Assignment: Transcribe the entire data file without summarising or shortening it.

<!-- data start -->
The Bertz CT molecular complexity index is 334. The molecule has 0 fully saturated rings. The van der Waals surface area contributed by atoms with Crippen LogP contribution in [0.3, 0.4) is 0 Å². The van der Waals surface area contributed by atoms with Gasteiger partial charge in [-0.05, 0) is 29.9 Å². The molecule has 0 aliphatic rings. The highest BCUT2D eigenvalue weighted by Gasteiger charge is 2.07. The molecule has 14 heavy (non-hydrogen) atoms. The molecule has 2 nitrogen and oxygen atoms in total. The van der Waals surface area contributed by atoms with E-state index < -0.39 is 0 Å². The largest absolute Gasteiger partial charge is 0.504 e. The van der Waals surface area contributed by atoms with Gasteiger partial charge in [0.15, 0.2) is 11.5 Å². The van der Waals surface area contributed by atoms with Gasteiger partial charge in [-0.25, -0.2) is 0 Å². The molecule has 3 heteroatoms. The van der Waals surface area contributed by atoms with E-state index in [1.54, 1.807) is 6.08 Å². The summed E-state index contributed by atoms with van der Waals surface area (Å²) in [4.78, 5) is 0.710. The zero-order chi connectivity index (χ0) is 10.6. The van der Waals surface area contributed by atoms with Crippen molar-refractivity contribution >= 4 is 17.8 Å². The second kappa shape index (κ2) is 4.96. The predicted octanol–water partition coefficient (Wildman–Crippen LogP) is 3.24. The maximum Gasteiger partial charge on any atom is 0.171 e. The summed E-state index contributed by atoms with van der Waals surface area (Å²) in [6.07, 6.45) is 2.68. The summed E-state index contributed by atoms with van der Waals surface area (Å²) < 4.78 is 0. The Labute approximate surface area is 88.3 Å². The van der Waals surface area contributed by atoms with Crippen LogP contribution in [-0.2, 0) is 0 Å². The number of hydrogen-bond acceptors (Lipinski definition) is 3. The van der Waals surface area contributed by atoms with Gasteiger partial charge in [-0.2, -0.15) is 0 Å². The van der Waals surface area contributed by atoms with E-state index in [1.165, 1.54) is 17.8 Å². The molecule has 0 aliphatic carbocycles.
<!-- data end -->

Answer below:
The Bertz CT molecular complexity index is 334. The molecule has 0 fully saturated rings. The van der Waals surface area contributed by atoms with Crippen LogP contribution in [0.3, 0.4) is 0 Å². The van der Waals surface area contributed by atoms with Gasteiger partial charge in [-0.05, 0) is 29.9 Å². The molecule has 0 aliphatic rings. The highest BCUT2D eigenvalue weighted by Gasteiger charge is 2.07. The molecule has 14 heavy (non-hydrogen) atoms. The molecule has 2 nitrogen and oxygen atoms in total. The van der Waals surface area contributed by atoms with E-state index < -0.39 is 0 Å². The largest absolute Gasteiger partial charge is 0.504 e. The van der Waals surface area contributed by atoms with Gasteiger partial charge in [0.15, 0.2) is 11.5 Å². The van der Waals surface area contributed by atoms with Gasteiger partial charge in [-0.25, -0.2) is 0 Å². The molecule has 3 heteroatoms. The van der Waals surface area contributed by atoms with E-state index in [1.54, 1.807) is 6.08 Å². The summed E-state index contributed by atoms with van der Waals surface area (Å²) in [4.78, 5) is 0.710. The zero-order chi connectivity index (χ0) is 10.6. The van der Waals surface area contributed by atoms with Crippen molar-refractivity contribution >= 4 is 17.8 Å². The second kappa shape index (κ2) is 4.96. The predicted octanol–water partition coefficient (Wildman–Crippen LogP) is 3.24. The maximum Gasteiger partial charge on any atom is 0.171 e. The summed E-state index contributed by atoms with van der Waals surface area (Å²) in [6.07, 6.45) is 2.68. The summed E-state index contributed by atoms with van der Waals surface area (Å²) < 4.78 is 0. The Labute approximate surface area is 88.3 Å². The van der Waals surface area contributed by atoms with Crippen LogP contribution in [-0.2, 0) is 0 Å². The number of hydrogen-bond acceptors (Lipinski definition) is 3. The van der Waals surface area contributed by atoms with Gasteiger partial charge in [-0.2, -0.15) is 0 Å². The van der Waals surface area contributed by atoms with E-state index in [1.165, 1.54) is 17.8 Å². The molecule has 0 aliphatic carbocycles.